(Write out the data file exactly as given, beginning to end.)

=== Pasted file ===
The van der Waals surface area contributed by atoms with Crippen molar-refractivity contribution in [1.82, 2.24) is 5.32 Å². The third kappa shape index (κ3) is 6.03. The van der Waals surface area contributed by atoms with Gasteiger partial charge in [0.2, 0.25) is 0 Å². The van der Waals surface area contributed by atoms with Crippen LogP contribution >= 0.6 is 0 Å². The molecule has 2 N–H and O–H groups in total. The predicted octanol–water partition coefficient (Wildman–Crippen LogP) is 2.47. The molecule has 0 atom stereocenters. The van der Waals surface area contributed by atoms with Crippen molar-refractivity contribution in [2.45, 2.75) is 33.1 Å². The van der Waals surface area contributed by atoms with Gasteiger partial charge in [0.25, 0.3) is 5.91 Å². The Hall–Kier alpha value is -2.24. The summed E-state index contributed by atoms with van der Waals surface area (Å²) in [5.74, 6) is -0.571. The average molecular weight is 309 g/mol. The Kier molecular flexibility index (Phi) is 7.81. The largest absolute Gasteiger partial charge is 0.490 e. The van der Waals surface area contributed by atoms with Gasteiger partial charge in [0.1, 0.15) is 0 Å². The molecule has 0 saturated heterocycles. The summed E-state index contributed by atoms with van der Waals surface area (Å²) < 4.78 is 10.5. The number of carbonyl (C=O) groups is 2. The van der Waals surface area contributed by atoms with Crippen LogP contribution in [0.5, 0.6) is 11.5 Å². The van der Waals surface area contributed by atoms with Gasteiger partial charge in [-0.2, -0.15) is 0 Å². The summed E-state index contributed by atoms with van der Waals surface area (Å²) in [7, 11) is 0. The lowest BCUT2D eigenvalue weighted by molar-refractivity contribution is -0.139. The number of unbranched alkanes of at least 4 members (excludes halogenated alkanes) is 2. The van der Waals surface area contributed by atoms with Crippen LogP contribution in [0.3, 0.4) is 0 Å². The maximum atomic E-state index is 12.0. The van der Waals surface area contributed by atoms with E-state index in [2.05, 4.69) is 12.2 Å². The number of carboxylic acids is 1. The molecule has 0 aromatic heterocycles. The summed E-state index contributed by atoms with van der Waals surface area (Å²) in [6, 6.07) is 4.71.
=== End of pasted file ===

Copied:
The van der Waals surface area contributed by atoms with Crippen molar-refractivity contribution in [1.82, 2.24) is 5.32 Å². The third kappa shape index (κ3) is 6.03. The van der Waals surface area contributed by atoms with Gasteiger partial charge in [0.2, 0.25) is 0 Å². The van der Waals surface area contributed by atoms with Crippen LogP contribution >= 0.6 is 0 Å². The molecule has 2 N–H and O–H groups in total. The predicted octanol–water partition coefficient (Wildman–Crippen LogP) is 2.47. The molecule has 0 atom stereocenters. The van der Waals surface area contributed by atoms with Crippen molar-refractivity contribution in [2.45, 2.75) is 33.1 Å². The van der Waals surface area contributed by atoms with Gasteiger partial charge in [0.25, 0.3) is 5.91 Å². The Hall–Kier alpha value is -2.24. The summed E-state index contributed by atoms with van der Waals surface area (Å²) in [5.74, 6) is -0.571. The average molecular weight is 309 g/mol. The Kier molecular flexibility index (Phi) is 7.81. The largest absolute Gasteiger partial charge is 0.490 e. The van der Waals surface area contributed by atoms with Gasteiger partial charge in [0.1, 0.15) is 0 Å². The molecule has 0 saturated heterocycles. The summed E-state index contributed by atoms with van der Waals surface area (Å²) < 4.78 is 10.5. The number of carbonyl (C=O) groups is 2. The van der Waals surface area contributed by atoms with Crippen LogP contribution in [0.5, 0.6) is 11.5 Å². The van der Waals surface area contributed by atoms with Gasteiger partial charge in [-0.2, -0.15) is 0 Å². The summed E-state index contributed by atoms with van der Waals surface area (Å²) in [7, 11) is 0. The lowest BCUT2D eigenvalue weighted by molar-refractivity contribution is -0.139. The number of unbranched alkanes of at least 4 members (excludes halogenated alkanes) is 2. The van der Waals surface area contributed by atoms with Crippen LogP contribution in [0.3, 0.4) is 0 Å². The maximum atomic E-state index is 12.0. The van der Waals surface area contributed by atoms with E-state index in [2.05, 4.69) is 12.2 Å². The number of carboxylic acids is 1. The molecule has 0 aromatic heterocycles. The summed E-state index contributed by atoms with van der Waals surface area (Å²) in [6, 6.07) is 4.71.